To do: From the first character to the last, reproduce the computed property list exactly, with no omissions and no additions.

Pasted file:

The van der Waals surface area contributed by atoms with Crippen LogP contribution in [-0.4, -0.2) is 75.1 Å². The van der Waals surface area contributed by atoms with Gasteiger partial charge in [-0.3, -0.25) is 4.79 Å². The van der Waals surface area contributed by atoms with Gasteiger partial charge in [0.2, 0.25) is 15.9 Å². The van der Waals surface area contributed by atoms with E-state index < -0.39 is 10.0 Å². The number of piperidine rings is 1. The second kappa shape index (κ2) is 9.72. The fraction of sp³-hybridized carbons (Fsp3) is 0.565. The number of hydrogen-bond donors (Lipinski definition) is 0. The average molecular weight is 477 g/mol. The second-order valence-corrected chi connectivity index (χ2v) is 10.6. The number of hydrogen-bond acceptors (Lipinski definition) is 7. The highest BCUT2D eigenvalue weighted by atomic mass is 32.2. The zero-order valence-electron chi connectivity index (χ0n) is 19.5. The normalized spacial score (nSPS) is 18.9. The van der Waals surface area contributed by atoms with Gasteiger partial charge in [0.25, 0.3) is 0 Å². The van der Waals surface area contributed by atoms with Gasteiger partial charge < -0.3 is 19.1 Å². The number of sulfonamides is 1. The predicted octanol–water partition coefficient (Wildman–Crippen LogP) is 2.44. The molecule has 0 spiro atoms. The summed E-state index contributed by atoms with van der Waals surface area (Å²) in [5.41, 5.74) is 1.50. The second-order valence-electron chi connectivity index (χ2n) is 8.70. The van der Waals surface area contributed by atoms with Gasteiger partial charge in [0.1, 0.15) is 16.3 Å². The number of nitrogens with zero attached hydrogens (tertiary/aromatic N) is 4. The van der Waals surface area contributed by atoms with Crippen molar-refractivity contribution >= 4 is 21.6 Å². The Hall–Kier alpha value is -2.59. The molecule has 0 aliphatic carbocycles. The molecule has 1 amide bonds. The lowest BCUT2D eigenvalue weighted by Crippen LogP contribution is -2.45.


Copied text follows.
The van der Waals surface area contributed by atoms with Crippen LogP contribution in [-0.4, -0.2) is 75.1 Å². The van der Waals surface area contributed by atoms with Gasteiger partial charge in [-0.3, -0.25) is 4.79 Å². The van der Waals surface area contributed by atoms with Gasteiger partial charge in [0.2, 0.25) is 15.9 Å². The van der Waals surface area contributed by atoms with E-state index < -0.39 is 10.0 Å². The number of piperidine rings is 1. The second kappa shape index (κ2) is 9.72. The fraction of sp³-hybridized carbons (Fsp3) is 0.565. The number of hydrogen-bond donors (Lipinski definition) is 0. The average molecular weight is 477 g/mol. The second-order valence-corrected chi connectivity index (χ2v) is 10.6. The number of hydrogen-bond acceptors (Lipinski definition) is 7. The highest BCUT2D eigenvalue weighted by atomic mass is 32.2. The zero-order valence-electron chi connectivity index (χ0n) is 19.5. The normalized spacial score (nSPS) is 18.9. The van der Waals surface area contributed by atoms with Gasteiger partial charge in [0.25, 0.3) is 0 Å². The van der Waals surface area contributed by atoms with Gasteiger partial charge < -0.3 is 19.1 Å². The number of sulfonamides is 1. The predicted octanol–water partition coefficient (Wildman–Crippen LogP) is 2.44. The molecule has 0 spiro atoms. The summed E-state index contributed by atoms with van der Waals surface area (Å²) in [5.41, 5.74) is 1.50. The second-order valence-electron chi connectivity index (χ2n) is 8.70. The van der Waals surface area contributed by atoms with Gasteiger partial charge in [0.1, 0.15) is 16.3 Å². The number of nitrogens with zero attached hydrogens (tertiary/aromatic N) is 4. The van der Waals surface area contributed by atoms with Crippen molar-refractivity contribution >= 4 is 21.6 Å². The Hall–Kier alpha value is -2.59. The molecule has 0 aliphatic carbocycles. The molecule has 1 amide bonds. The lowest BCUT2D eigenvalue weighted by Crippen LogP contribution is -2.45.